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This War Will Be Televised

May 4, 2003

Nick Marinello

mr4@tulane.edu

As far as reality TV goes, it doesn't get more compelling. Real war in real time, broadcast 24/7. For the better part of a month, Americans have tuned into CNN, MSNBC, Fox News and other outlets to get up-to-the-minute coverage of the war in Iraq. With "embedded" correspondents dispersed with coalition troops, television is supplying a kind of on-demand reporting never before available. The war stories that play into our living rooms may shock and awe our craving for a good narrative, but is it good journalism? It depends.

"I am indeed impressed," says Stephen Griffin, vice dean of the law school. In 1987, Griffin cowrote a paper entitled "Press Access to Military Operations," which was critical of the Pentagon for barring the press from covering the initial invasion of Grenada in 1983.

While the military for decades viewed news media as a problem, Griffin cites a sea change in attitude that has created a "press nirvana" for journalists involved in covering the current conflict. While conceding that a degree of censorship is being imposed on embedded correspondents, Griffin says that live, on-the-scene coverage helps foster a better-informed public.

"People have a much greater depth of understanding," he says. "They can make better judgments." A professor of constitutional law, Griffin sees press access to military engagement as a First Amendment issue. "In all these situations [regarding the First Amendment] the question is what should be the presumption. I would argue that the presumption here should be that we have as wide an access as possible. You don't want the press to report everything and you have to accommodate that. The guidelines now are so much better."

James Mackin, associate professor of communication and department chair, agrees that the embedded coverage is significant. "Because of the inherent drama and reality, those little vignettes have greater credibility than most of the other coverage," says Mackin. Though these short episodes sent in by field reporters tend to "blur the big picture of what the war is about," Mackin believes that these succinct eyewitness reports are seminal to journalism. "They become little events of action. Little stories in themselves, which is what journalism likesthe ability to close a story even though it is part of a larger story."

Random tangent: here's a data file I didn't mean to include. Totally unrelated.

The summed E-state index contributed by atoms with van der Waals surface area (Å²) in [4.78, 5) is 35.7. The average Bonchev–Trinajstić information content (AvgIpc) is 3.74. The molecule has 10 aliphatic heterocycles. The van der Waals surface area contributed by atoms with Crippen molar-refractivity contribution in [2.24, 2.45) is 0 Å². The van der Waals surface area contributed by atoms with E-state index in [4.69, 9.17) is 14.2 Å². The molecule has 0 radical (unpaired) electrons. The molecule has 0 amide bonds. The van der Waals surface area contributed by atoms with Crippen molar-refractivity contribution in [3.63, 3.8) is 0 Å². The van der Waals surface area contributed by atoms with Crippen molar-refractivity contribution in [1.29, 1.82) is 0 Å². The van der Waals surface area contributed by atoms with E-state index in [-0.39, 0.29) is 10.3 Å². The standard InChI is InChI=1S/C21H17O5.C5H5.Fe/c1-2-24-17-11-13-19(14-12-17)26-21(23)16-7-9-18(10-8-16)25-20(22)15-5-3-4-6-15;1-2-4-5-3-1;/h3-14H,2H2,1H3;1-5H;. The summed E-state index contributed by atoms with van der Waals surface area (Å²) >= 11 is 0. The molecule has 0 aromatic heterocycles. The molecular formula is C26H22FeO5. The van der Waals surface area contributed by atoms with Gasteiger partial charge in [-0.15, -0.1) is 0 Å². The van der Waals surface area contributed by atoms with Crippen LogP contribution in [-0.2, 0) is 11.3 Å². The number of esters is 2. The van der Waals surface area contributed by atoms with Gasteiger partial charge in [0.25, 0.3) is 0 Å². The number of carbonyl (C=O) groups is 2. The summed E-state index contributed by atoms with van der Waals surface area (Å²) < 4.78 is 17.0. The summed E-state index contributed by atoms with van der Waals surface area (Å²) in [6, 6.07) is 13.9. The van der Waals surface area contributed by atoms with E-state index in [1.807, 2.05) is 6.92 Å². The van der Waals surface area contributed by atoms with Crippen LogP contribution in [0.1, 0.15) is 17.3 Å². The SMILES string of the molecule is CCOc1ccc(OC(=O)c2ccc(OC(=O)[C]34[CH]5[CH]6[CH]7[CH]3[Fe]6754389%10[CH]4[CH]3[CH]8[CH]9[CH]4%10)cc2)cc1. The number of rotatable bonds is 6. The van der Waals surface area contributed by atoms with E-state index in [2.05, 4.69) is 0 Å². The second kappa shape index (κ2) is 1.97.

Still, viewers shouldn't think these vignettes come in unfiltered. Not only must correspondents abide by military guidelines on what is reportable; there is also another force at play. "The embedded reporter for good reason will be loyal to his or her own troops," says Mackin. "That doesn't mean they are not honest, but that they have a one-sided honest perspective."

And because the appetite of 24-hour war coverage must be constantly fed, these vignettes are constantly replayed, says Mackin, giving them a greater significance in the big picture than they might otherwise have. Thomas Langston, associate professor of political science, hints that the amount of coverage may be excessive.

"I think people at home are getting all the information they could possibly care to get, plus some."

Langston, who is contracted with WWL-TV to provide political analysis of the conflict, believes the bigger media story in the first weeks of the war was not the one about embedded reporters, but rather how the media "hounded top commanders" on whether the initial shock and awe strategy was a mistake and whether the military was regrouping around another plan. In Langston's view, there was little substance to the controversy.

"The press wanted somebody to admit it was a mistake, as if it matters. An analogy I've used is that it is like you tell your neighbor you are going to paint your house yellow and you wind up painting it mustard yellow. And he says, Why did you change your mind?" Unlike Griffin, Langston is not so certain that the military has truly changed its attitude toward the press.

"I know from surveys and analysis that the officer corps do consider the national media as the natural antagonist to the military. The embedded reporting is a response to this. It is based on the false presumption made by many people who are disliked by other peoplethat it is surely only a matter of ignorance. The press will like us once they get to know us."

Mackin, however, believes that the press will like the militaryand the military will be the big beneficiary of the relationship. "It's an ideal PR situation for them," he says. "They have reporters out in the field who are real reporters but who are reporting from the military's perspective."

Nick Marinello can be reached at mr4@tulane.edu.

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